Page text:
All patients were allowed to perform toetouch weight bearing using double crutches and range-of-motion exercises immediately after surgery. Full weightbearing was permitted 3 weeks later.
Radiological parameters and PROMs
The hip-knee-ankle (HKA) angle was measured preoperatively and postoperatively on double-limb standing full-length lower extremity radiographs. The knees were divided according to the preoperative HKA angle into a moderate varus alignment group (≤4° of varus alignment) and a varus alignment group (> 4° of varus alignment) . Degenerative change was recorded according to the Kellgren-Lawrence OA grade on preoperative plain radiographs.
MME was defined as meniscal displacement of ≥3 mm and measured from the superior medial edge of the tibial plateau to the circumference of the medial meniscus body on preoperative coronal magnetic resonance images [4, 12, 15].
Intraobserver reliability of measurements was assessed using the intraclass correlation coefficient (ICC). Measurements were repeated after a 2-week interval to evaluate the ICC for the radiological parameter (HKA angle) in all 22 knees. The ICC for intraobserver agreement of the radiological HKA angle was 0.92.
Patient data, including age, sex, preoperative body mass index, and affected side were obtained from the medical records.
To evaluate patient-reported outcome measures (PROMs), patients were asked to complete the Knee Injury and Osteoarthritis Outcome Score (KOOS) and Forgotten Joint Score-12 (FJS-12) preoperatively and postoperatively by the attending surgeon. Postoperative PROMs were measured at the final outpatient visit more than 1 year after surgery.
The minimum clinically important difference (MCID) for preoperative and postoperative changes in the KOOS subscale scores following HTO was as follows: pain, 15.4; symptoms, 15.1; activities of daily living, 17.0; sport, 11.2; and quality of life 16.5 .
Second-look arthroscopic evaluation
Second-look arthroscopy was performed to remove the HTO plate and evaluate the status of the MMPRT at a mean of 15.4 ± 4.2 months after the primary HTO. The status of the MMPRT at the time of second-look arthroscopy was compared with that at the time of the primary HTO recorded in the medical records. Healing of the MMPRT was classified as complete, partial, or no healing [10, 17]. Complete healing was defined as meniscal continuity with no cleft, no lifting on probing, and normal meniscal tension. No healing was defined as no meniscal continuity, no tension on probing, and no evidence of healing [13, 17]. Partial healing was defined as intermediate between complete and no healing.
The chi-squared and Cochran-Armitage tests were used to determine the statistical significance of between-group differences in categorical variables and the Wilcoxon signed-rank test to evaluate the significance of between-group differences in continuous variables. All statistical analyses were performed using JMP software version 16 (SAS Institute Inc., Cary, NC, USA) and G*Power version 126.96.36.199 (Universität Kiel, Kiel, Germany). A p-value < 0.05 was considered statistically significant. The sample size was calculated with a power of 81% and α of 0.05 . The required sample size was 18 and 22 patients were included in this study.
The 22 knees were divided according to the preoperative HKA angle into a moderate varus alignment group (n = 11) and a varus alignment group (n = 11). There was no significant difference in preoperative age, sex ratio, body mass index, diagnosis, or surgical procedure performed between the two groups (Table 1). However, the Kellgren-Lawrence OA grade indicated that there were significantly more cases of early-stage OA in the moderate varus alignment group (p = 0.03). The mean HKA angle was 2.4 ± 1.3° preoperatively and − 3.7 ± 0.9° postoperatively in the moderate varus alignment group and 5.8 ± 1.6° and − 2.7 ± 2.2°, respectively, in the varus alignment group (Table 1). Mean preoperative MME was 4.3 ± 0.8 mm in the moderate varus alignment group and 4.9 ± 1.1 mm in the varus alignment group (p = 0.17).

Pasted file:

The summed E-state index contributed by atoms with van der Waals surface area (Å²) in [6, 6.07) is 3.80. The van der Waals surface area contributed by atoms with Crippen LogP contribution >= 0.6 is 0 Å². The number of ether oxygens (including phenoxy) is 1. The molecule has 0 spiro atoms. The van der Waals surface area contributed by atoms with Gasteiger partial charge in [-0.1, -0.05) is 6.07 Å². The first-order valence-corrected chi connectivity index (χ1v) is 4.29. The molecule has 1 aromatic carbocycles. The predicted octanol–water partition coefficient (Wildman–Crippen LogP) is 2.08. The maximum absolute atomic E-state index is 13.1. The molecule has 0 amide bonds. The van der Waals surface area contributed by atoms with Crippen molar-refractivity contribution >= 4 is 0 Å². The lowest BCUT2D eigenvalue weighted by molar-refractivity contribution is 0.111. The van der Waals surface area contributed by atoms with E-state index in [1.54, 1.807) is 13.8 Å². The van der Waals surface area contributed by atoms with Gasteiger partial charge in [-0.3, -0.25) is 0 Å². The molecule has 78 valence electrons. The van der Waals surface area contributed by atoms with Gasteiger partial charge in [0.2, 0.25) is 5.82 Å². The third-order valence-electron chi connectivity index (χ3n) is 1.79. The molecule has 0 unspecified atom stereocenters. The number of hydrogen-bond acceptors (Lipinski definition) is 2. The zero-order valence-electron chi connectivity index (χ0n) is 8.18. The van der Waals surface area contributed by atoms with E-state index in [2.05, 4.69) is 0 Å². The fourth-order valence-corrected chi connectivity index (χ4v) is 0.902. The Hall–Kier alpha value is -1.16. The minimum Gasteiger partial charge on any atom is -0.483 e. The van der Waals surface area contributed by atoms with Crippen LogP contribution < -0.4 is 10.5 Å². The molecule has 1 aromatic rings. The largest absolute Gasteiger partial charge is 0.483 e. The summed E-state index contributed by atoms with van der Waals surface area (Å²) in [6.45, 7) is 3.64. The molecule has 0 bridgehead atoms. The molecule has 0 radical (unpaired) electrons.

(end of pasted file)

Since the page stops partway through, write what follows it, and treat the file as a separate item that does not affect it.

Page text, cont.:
On assessment of perioperative PROMs, there was no significant difference in the preoperative or postoperative FJS-12 or KOOS subscale scores between the moderate varus and varus alignment groups (Tables 2 and 3). At a mean postoperative follow-up of 23.5 months, all PROMs showed significant improvement. In the moderate varus alignment group, the numbers of knees for which the MCID was exceeded were as follows: pain, 8; symptoms, 8; activities of daily living, 6; sport, 10; and quality of life, 10. In the varus alignment group, the numbers of knees for which the MCID was exceeded were as follows: pain, 9; symptoms, 8; activities of daily living, 9; sport, 10; and quality of life, 9.
MMPRT was repaired using an all-inside meniscal suture device in 5 of the 22 knees. During second-look arthroscopy, complete healing of the MMPRT was observed in 20.0% (1/5) of knees in the repaired group and in 5.8% (1/17) of knees in the arthroscopic resection group. Similarly, partial healing of the MMPRT was observed in 60.0% (3/5) of knees in the repaired group and in 41.1% (7/17) of those in the arthroscopic resection group. Furthermore, no healing of the MMPRT was observed in 20.0% (1/5) of knees in the repaired group and in 52.9% (9/17) of those in the arthroscopic resection group (Table 4). In terms of preoperative alignment, there was no obvious difference in the proportion of knees that were repaired in either alignment group. However, the healing rate was significantly higher in the moderate varus alignment group (p = 0.04) (Table 4).
The most important finding in this study was that the clinical results of medial open-wedge HTO for MMPRT in knees with moderate varus alignment were favorable after a mean short-term follow-up of 23.5 months. Even in knees with moderate varus alignment, medial open-wedge HTO could achieve clinical improvement that exceeded the MCID for KOOS in many cases. Our findings highlight the need for surgeons to consider the indications for medial open-wedge HTO even in knees with moderate varus alignment when planning treatment for MMPRT.